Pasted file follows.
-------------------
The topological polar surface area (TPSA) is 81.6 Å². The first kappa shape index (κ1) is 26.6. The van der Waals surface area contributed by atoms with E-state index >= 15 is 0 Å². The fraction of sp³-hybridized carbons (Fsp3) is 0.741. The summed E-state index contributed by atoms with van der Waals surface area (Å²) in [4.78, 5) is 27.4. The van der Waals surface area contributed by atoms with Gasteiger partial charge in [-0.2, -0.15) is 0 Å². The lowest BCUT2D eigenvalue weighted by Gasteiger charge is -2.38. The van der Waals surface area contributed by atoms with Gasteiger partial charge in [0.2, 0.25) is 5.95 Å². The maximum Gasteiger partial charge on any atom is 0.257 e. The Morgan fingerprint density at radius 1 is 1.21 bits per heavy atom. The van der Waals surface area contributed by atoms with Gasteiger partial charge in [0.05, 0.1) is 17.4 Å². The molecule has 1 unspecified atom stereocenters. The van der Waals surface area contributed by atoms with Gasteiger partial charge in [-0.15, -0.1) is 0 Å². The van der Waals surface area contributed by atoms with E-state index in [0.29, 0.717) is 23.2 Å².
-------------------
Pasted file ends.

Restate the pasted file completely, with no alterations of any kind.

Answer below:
The topological polar surface area (TPSA) is 81.6 Å². The first kappa shape index (κ1) is 26.6. The van der Waals surface area contributed by atoms with E-state index >= 15 is 0 Å². The fraction of sp³-hybridized carbons (Fsp3) is 0.741. The summed E-state index contributed by atoms with van der Waals surface area (Å²) in [4.78, 5) is 27.4. The van der Waals surface area contributed by atoms with Gasteiger partial charge in [-0.2, -0.15) is 0 Å². The lowest BCUT2D eigenvalue weighted by Gasteiger charge is -2.38. The van der Waals surface area contributed by atoms with Gasteiger partial charge in [0.2, 0.25) is 5.95 Å². The maximum Gasteiger partial charge on any atom is 0.257 e. The Morgan fingerprint density at radius 1 is 1.21 bits per heavy atom. The van der Waals surface area contributed by atoms with Gasteiger partial charge in [0.05, 0.1) is 17.4 Å². The molecule has 1 unspecified atom stereocenters. The van der Waals surface area contributed by atoms with Gasteiger partial charge in [-0.15, -0.1) is 0 Å². The van der Waals surface area contributed by atoms with E-state index in [0.29, 0.717) is 23.2 Å².